Rabbi Sally Priesand at her 1972 ordination (Photo/File)
Rabbi Sally Priesand at her 1972 ordination (Photo/File)

The first woman rabbi in the U.S. was ordained 50 years ago — I owe her so much

In 1972, when Sally Priesand was ordained as the first woman rabbi in America, Richard Nixon was president of the United States, Congress voted to send the Equal Rights Amendment to the states for ratification, the U.S. intensified its war against the people of Vietnam, and Republican operatives broke into the Democratic National Committee offices in Watergate. It was truly a different world.

In retrospect, it is amazing that Sally Priesand, as a 16-year-old, dared to dream of becoming a rabbi. (She dimly knew that Regina Jonas had already been granted private ordination — not by a rabbinical seminary — in Berlin in 1935. Rabbi Jonas was killed at Auschwitz in October 1944, and her story went underground for many years.) Knowing Sally as I do, I know that she formulated and pursued her goal not out of personal ambition or ideology, but because of a deep conviction that she was meant to serve as a rabbi for the Jewish people.

In the intervening years, some 1,500 women rabbis have been ordained — in the Reform movement (starting in 1972), in the Reconstructionist movement (starting in 1974), in the Conservative movement (starting in 1985), and in part of the Modern Orthodox movement (starting in 2009). Through the leadership of these pioneering women and countless other women serving as Jewish leaders in other ways, the Jewish community underwent a profound transformation.

At first, Jewish feminism — a core belief in the equality of women — demanded that women have equal access to roles of leadership and authority in religious life, including receiving honors during the Torah service and being counted in the minyan. The demand for equality also extended to the leadership of Jewish communal and educational organizations.

By the mid-1970s, Jewish feminism moved beyond the call for equal access and began generating transformative new realities in Jewish life. Jewish women produced a flowering of new rituals, celebrating milestones in women’s lives that had not previously been recognized in a Judaism predominantly centered on the male experience. Jewish feminism inspired a range of new commentary on sacred Jewish texts, as women saw and felt things in response to the ancient sources that had not been noticed before. New frontiers were opened in Jewish theology as well, as women and men awakened to the reality that seeing and describing God in exclusively male terms was both harmful and blasphemous.

The Jewish community and Jewish tradition itself were immeasurably enriched by hearing the voices of 50% of the community whose perspectives and wisdom had not been welcomed before. It became possible to embrace women as equals in participation and in leadership. And the innovations that women brought in ritual, textual commentary and theology ushered in a new phase of Jewish history.

The work of achieving full equality and inclusion, of course, is not complete. Sexism is alive and well in the Jewish community, as women rabbis are still afforded less pay and less respect than their male colleagues, and often struggle (believe it or not, well into the 21st century) to find congregations “ready” to hire a woman. Jewish communal organizations are still predominantly led by men, though the tide is surely turning.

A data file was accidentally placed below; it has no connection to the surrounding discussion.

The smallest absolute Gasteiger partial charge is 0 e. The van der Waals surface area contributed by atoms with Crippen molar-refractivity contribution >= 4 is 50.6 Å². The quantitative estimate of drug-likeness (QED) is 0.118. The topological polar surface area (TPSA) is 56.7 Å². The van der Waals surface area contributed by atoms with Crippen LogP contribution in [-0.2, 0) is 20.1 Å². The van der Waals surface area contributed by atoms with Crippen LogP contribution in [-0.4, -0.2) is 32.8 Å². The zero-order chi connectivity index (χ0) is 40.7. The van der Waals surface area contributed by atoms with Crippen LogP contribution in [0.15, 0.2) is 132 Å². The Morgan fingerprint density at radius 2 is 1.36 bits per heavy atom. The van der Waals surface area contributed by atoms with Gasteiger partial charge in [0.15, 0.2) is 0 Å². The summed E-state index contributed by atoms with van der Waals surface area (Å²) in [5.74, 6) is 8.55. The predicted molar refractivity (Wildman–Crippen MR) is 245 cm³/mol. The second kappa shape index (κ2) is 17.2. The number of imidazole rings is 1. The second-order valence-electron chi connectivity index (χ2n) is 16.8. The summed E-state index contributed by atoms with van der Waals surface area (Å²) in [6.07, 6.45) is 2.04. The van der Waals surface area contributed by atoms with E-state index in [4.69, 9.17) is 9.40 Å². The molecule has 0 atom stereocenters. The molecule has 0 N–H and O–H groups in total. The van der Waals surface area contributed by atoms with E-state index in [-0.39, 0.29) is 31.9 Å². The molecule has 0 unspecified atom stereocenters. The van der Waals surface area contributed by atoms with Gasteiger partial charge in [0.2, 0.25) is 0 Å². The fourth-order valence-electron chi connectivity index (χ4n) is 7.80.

More recently, the success of Jewish feminism served to encourage LGBTQ Jews to demand the recognition and embrace of the community as well. I am happy to say that all of the non-Orthodox movements have now opened to the contributions of LGBTQ rabbis (and there is even rigorous conversation in some Orthodox circles about LGBTQ inclusion in communities), though of course there is much more work to be done.

In our time, the frontier in inclusion work calls for radical embrace of Jews of color in our communities: breaking down the assumption that “the Jewish community” is entirely white and Ashkenazi, and seriously grappling with the painful experiences so many Jews of color have in Jewish spaces. I have recently heard many painful stories of Jews of color harassed by synagogue security guards, bombarded with insensitive “how are you Jewish?” questions and presumed to be kitchen staff, and a Latina rabbi I know being asked whether she was the nanny for the child on her lap — the rabbi’s own daughter.

I have been listening deeply to the pain of Jews of color, marginalized and demeaned because they are not presumed to “belong,” and I remember what it felt like to be treated in this way as a woman in the Jewish community. Racism may be a harder problem to address than sexism was, but I want to believe that the Jewish community will do the work that is needed (albeit, for some, too slowly).

Still, it has been a great privilege to witness these profound advances in the Jewish community, and to play a role in leading communities through difficult change. I owe a great debt to Rabbi Regina Jonas and to Rabbi Sally Priesand for leading the way. I am grateful beyond measure that our community has substantially risen to the challenge. I pray that we will continue to respond to the issues that face us with grace and wisdom.

Rabbi Amy Eilberg was the first woman ordained as a rabbi in the Conservative movement, receiving her ordination in 1985 from the Jewish Theological Seminary of America.

Rabbi Amy Eilberg
Rabbi Amy Eilberg

Rabbi Amy Eilberg serves as a spiritual director, peace educator and justice activist, and teacher of Mussar. More information on her work can be found at rabbiamyeilberg.com.